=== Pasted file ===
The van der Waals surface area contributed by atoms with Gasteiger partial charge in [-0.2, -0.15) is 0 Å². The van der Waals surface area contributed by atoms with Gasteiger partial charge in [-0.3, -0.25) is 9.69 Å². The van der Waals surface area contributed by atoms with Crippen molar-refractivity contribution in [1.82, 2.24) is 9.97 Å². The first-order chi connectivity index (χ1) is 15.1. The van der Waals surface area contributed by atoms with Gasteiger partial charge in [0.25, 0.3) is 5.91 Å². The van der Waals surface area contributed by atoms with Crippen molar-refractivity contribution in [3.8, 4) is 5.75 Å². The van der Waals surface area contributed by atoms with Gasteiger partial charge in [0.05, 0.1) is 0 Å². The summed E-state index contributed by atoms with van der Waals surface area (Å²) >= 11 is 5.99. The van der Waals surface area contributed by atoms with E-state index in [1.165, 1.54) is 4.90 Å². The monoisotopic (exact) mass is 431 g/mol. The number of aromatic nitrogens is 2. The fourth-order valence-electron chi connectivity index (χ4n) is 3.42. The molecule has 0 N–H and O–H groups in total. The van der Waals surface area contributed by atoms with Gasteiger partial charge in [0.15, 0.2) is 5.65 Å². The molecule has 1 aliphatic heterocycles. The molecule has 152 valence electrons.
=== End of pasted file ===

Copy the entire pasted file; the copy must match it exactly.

The van der Waals surface area contributed by atoms with Gasteiger partial charge in [-0.2, -0.15) is 0 Å². The van der Waals surface area contributed by atoms with Gasteiger partial charge in [-0.3, -0.25) is 9.69 Å². The van der Waals surface area contributed by atoms with Crippen molar-refractivity contribution in [1.82, 2.24) is 9.97 Å². The first-order chi connectivity index (χ1) is 15.1. The van der Waals surface area contributed by atoms with Gasteiger partial charge in [0.25, 0.3) is 5.91 Å². The van der Waals surface area contributed by atoms with Crippen molar-refractivity contribution in [3.8, 4) is 5.75 Å². The van der Waals surface area contributed by atoms with Gasteiger partial charge in [0.05, 0.1) is 0 Å². The summed E-state index contributed by atoms with van der Waals surface area (Å²) >= 11 is 5.99. The van der Waals surface area contributed by atoms with E-state index in [1.165, 1.54) is 4.90 Å². The monoisotopic (exact) mass is 431 g/mol. The number of aromatic nitrogens is 2. The fourth-order valence-electron chi connectivity index (χ4n) is 3.42. The molecule has 0 N–H and O–H groups in total. The van der Waals surface area contributed by atoms with Gasteiger partial charge in [0.15, 0.2) is 5.65 Å². The molecule has 1 aliphatic heterocycles. The molecule has 152 valence electrons.